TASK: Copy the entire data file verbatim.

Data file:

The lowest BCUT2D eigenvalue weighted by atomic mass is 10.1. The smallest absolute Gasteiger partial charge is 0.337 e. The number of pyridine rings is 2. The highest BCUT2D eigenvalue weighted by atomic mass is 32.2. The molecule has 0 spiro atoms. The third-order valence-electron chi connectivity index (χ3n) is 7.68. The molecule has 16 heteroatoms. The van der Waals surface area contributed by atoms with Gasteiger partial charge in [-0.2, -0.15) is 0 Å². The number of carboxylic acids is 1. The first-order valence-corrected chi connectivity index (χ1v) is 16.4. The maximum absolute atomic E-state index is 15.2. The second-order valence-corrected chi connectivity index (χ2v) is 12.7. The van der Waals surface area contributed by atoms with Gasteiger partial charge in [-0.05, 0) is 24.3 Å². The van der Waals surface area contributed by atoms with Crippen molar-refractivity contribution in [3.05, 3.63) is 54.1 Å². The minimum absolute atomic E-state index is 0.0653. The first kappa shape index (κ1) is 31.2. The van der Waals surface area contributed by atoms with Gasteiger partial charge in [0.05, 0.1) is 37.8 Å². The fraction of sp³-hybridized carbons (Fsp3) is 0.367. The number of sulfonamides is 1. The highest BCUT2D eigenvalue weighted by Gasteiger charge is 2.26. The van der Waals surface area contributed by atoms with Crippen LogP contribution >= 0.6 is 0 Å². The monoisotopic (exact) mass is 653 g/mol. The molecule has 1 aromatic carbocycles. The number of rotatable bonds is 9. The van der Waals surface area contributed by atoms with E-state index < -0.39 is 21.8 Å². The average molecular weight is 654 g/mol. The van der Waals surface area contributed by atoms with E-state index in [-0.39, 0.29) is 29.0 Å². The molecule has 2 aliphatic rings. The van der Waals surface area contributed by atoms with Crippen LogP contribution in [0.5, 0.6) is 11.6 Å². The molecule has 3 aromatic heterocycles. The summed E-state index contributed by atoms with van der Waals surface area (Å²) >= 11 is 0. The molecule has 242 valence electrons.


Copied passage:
The lowest BCUT2D eigenvalue weighted by atomic mass is 10.1. The smallest absolute Gasteiger partial charge is 0.337 e. The number of pyridine rings is 2. The highest BCUT2D eigenvalue weighted by atomic mass is 32.2. The molecule has 0 spiro atoms. The third-order valence-electron chi connectivity index (χ3n) is 7.68. The molecule has 16 heteroatoms. The van der Waals surface area contributed by atoms with Gasteiger partial charge in [-0.2, -0.15) is 0 Å². The number of carboxylic acids is 1. The first-order valence-corrected chi connectivity index (χ1v) is 16.4. The maximum absolute atomic E-state index is 15.2. The second-order valence-corrected chi connectivity index (χ2v) is 12.7. The van der Waals surface area contributed by atoms with Gasteiger partial charge in [-0.05, 0) is 24.3 Å². The van der Waals surface area contributed by atoms with Crippen molar-refractivity contribution in [3.05, 3.63) is 54.1 Å². The minimum absolute atomic E-state index is 0.0653. The first kappa shape index (κ1) is 31.2. The van der Waals surface area contributed by atoms with Gasteiger partial charge in [0.05, 0.1) is 37.8 Å². The fraction of sp³-hybridized carbons (Fsp3) is 0.367. The number of sulfonamides is 1. The highest BCUT2D eigenvalue weighted by Gasteiger charge is 2.26. The van der Waals surface area contributed by atoms with Crippen LogP contribution >= 0.6 is 0 Å². The monoisotopic (exact) mass is 653 g/mol. The molecule has 1 aromatic carbocycles. The number of rotatable bonds is 9. The van der Waals surface area contributed by atoms with E-state index < -0.39 is 21.8 Å². The average molecular weight is 654 g/mol. The van der Waals surface area contributed by atoms with E-state index in [-0.39, 0.29) is 29.0 Å². The molecule has 2 aliphatic rings. The van der Waals surface area contributed by atoms with Crippen LogP contribution in [0.5, 0.6) is 11.6 Å². The molecule has 3 aromatic heterocycles. The summed E-state index contributed by atoms with van der Waals surface area (Å²) >= 11 is 0. The molecule has 242 valence electrons.